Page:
Addington involved the indefinite, involuntary commitment of plaintiff to a State mental hospital. The court found that the unique nature of civil commitment proceedings, in which the certainty of psychiatric diagnosis is impossible and where the individual's liberty interest far outweighs the interest of the State, requires a standard of proof short of proof beyond a reasonable doubt and more stringent than a mere preponderance of the evidence. The court left the determination of the precise burden to the Texas Supreme Court, noting that the equivalent of a clear and convincing standard would satisfy the due process requirements in a civil commitment proceeding. 441 U.S. 418, 433, 60 L.Ed.2d 323, 335, 99 S.Ct. 1804, 1813.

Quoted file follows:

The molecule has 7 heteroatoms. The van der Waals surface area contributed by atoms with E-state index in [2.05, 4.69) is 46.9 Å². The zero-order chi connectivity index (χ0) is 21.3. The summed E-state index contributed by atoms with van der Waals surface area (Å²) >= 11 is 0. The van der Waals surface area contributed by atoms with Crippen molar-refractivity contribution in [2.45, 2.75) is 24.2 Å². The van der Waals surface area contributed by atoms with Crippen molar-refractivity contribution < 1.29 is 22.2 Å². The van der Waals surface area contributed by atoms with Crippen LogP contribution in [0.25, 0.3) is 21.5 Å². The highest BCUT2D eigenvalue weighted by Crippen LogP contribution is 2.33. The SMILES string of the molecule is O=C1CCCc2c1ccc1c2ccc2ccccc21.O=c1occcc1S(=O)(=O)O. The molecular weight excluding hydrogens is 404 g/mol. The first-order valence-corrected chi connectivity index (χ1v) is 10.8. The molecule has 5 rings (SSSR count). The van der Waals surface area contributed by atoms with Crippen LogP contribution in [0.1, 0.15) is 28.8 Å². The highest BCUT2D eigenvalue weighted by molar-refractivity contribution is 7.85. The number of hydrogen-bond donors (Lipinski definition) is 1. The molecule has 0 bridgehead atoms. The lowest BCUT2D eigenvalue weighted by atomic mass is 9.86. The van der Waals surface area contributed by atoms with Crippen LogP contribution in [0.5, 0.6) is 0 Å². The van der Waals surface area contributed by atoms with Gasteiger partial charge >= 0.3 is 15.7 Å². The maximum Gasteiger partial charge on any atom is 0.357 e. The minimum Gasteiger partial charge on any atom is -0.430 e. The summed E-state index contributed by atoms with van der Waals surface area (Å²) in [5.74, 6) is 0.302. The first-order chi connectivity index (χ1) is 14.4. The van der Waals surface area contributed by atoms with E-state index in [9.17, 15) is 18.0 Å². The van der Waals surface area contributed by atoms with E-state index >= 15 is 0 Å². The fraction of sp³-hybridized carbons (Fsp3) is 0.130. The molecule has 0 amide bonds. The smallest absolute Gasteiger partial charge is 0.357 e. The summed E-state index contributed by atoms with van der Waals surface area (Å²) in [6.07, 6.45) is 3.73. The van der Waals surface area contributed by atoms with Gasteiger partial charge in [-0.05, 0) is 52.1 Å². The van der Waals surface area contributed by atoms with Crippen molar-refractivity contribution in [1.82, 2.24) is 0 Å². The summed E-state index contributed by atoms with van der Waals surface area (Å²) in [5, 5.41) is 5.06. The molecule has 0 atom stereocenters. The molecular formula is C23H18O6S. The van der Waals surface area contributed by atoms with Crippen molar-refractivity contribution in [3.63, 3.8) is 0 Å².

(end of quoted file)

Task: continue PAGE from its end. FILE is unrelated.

The Illinois legislature and the courts> have recognized the greater individual interest involved in civil commitment proceedings requiring proof by clear and convincing evidence. (Ill. Rev. Stat. 1981, ch. 91 1/2, par. 3-808; People v. Nayder (1982), 106 Ill. App.3d 489, 495, 435 N.E.2d 1317, where the court recognized the need for a more stringent standard of proof at civil commitment proceedings to protect the individual's liberty interest in light of the unique nature of the evidence and the uncertainty of an evidentiary determination, when balanced against the State's interest in protecting the individual from himself and society from dangerous persons.) The standard of proof should be of a higher quality when "the possible injury to ...